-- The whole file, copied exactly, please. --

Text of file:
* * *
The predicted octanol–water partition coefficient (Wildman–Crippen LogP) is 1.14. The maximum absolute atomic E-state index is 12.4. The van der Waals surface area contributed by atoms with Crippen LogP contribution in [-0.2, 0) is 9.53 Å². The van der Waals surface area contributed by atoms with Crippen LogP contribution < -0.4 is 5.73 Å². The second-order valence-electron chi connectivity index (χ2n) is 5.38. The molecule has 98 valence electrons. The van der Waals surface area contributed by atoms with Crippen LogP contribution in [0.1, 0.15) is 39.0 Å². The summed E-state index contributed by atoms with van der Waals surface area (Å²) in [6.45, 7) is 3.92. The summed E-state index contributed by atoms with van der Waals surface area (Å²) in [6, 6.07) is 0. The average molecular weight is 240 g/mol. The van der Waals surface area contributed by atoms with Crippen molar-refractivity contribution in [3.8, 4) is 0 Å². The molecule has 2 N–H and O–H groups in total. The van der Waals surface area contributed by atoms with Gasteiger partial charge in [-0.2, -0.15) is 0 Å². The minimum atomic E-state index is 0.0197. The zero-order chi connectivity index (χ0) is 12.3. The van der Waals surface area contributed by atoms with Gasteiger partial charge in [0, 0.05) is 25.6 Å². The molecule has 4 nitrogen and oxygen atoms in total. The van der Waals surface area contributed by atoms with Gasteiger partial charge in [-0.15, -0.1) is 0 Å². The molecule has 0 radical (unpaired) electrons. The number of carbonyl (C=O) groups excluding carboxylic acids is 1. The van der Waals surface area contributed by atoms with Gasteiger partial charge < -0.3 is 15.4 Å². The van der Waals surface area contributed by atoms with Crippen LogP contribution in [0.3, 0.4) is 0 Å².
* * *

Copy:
The predicted octanol–water partition coefficient (Wildman–Crippen LogP) is 1.14. The maximum absolute atomic E-state index is 12.4. The van der Waals surface area contributed by atoms with Crippen LogP contribution in [-0.2, 0) is 9.53 Å². The van der Waals surface area contributed by atoms with Crippen LogP contribution < -0.4 is 5.73 Å². The second-order valence-electron chi connectivity index (χ2n) is 5.38. The molecule has 98 valence electrons. The van der Waals surface area contributed by atoms with Crippen LogP contribution in [0.1, 0.15) is 39.0 Å². The summed E-state index contributed by atoms with van der Waals surface area (Å²) in [6.45, 7) is 3.92. The summed E-state index contributed by atoms with van der Waals surface area (Å²) in [6, 6.07) is 0. The average molecular weight is 240 g/mol. The van der Waals surface area contributed by atoms with Crippen molar-refractivity contribution in [3.8, 4) is 0 Å². The molecule has 2 N–H and O–H groups in total. The van der Waals surface area contributed by atoms with Gasteiger partial charge in [-0.2, -0.15) is 0 Å². The minimum atomic E-state index is 0.0197. The zero-order chi connectivity index (χ0) is 12.3. The van der Waals surface area contributed by atoms with Gasteiger partial charge in [0, 0.05) is 25.6 Å². The molecule has 4 nitrogen and oxygen atoms in total. The van der Waals surface area contributed by atoms with Gasteiger partial charge in [-0.15, -0.1) is 0 Å². The molecule has 0 radical (unpaired) electrons. The number of carbonyl (C=O) groups excluding carboxylic acids is 1. The van der Waals surface area contributed by atoms with Gasteiger partial charge < -0.3 is 15.4 Å². The van der Waals surface area contributed by atoms with Crippen LogP contribution in [0.3, 0.4) is 0 Å².